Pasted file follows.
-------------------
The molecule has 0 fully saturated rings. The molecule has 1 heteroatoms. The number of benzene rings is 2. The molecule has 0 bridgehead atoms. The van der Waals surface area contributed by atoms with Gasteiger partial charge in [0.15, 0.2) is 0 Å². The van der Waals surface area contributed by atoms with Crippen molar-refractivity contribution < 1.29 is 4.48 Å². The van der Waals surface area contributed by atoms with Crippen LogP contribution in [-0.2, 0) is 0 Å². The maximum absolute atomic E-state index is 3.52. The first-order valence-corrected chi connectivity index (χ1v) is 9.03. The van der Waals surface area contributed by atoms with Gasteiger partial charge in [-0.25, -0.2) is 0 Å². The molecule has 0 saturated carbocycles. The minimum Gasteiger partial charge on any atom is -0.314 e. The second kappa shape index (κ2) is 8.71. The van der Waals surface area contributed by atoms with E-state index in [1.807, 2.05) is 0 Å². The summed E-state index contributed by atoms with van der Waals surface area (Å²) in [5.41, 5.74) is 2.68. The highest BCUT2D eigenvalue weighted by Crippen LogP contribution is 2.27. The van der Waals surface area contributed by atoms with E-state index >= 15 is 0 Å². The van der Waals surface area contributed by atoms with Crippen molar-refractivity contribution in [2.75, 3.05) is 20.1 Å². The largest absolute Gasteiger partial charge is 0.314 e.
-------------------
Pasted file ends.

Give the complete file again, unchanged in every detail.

The molecule has 0 fully saturated rings. The molecule has 1 heteroatoms. The number of benzene rings is 2. The molecule has 0 bridgehead atoms. The van der Waals surface area contributed by atoms with Gasteiger partial charge in [0.15, 0.2) is 0 Å². The van der Waals surface area contributed by atoms with Crippen molar-refractivity contribution < 1.29 is 4.48 Å². The van der Waals surface area contributed by atoms with Crippen LogP contribution in [-0.2, 0) is 0 Å². The maximum absolute atomic E-state index is 3.52. The first-order valence-corrected chi connectivity index (χ1v) is 9.03. The van der Waals surface area contributed by atoms with Gasteiger partial charge in [-0.25, -0.2) is 0 Å². The molecule has 0 saturated carbocycles. The minimum Gasteiger partial charge on any atom is -0.314 e. The second kappa shape index (κ2) is 8.71. The van der Waals surface area contributed by atoms with E-state index in [1.807, 2.05) is 0 Å². The summed E-state index contributed by atoms with van der Waals surface area (Å²) in [5.41, 5.74) is 2.68. The highest BCUT2D eigenvalue weighted by Crippen LogP contribution is 2.27. The van der Waals surface area contributed by atoms with E-state index >= 15 is 0 Å². The van der Waals surface area contributed by atoms with Crippen molar-refractivity contribution in [2.75, 3.05) is 20.1 Å². The largest absolute Gasteiger partial charge is 0.314 e.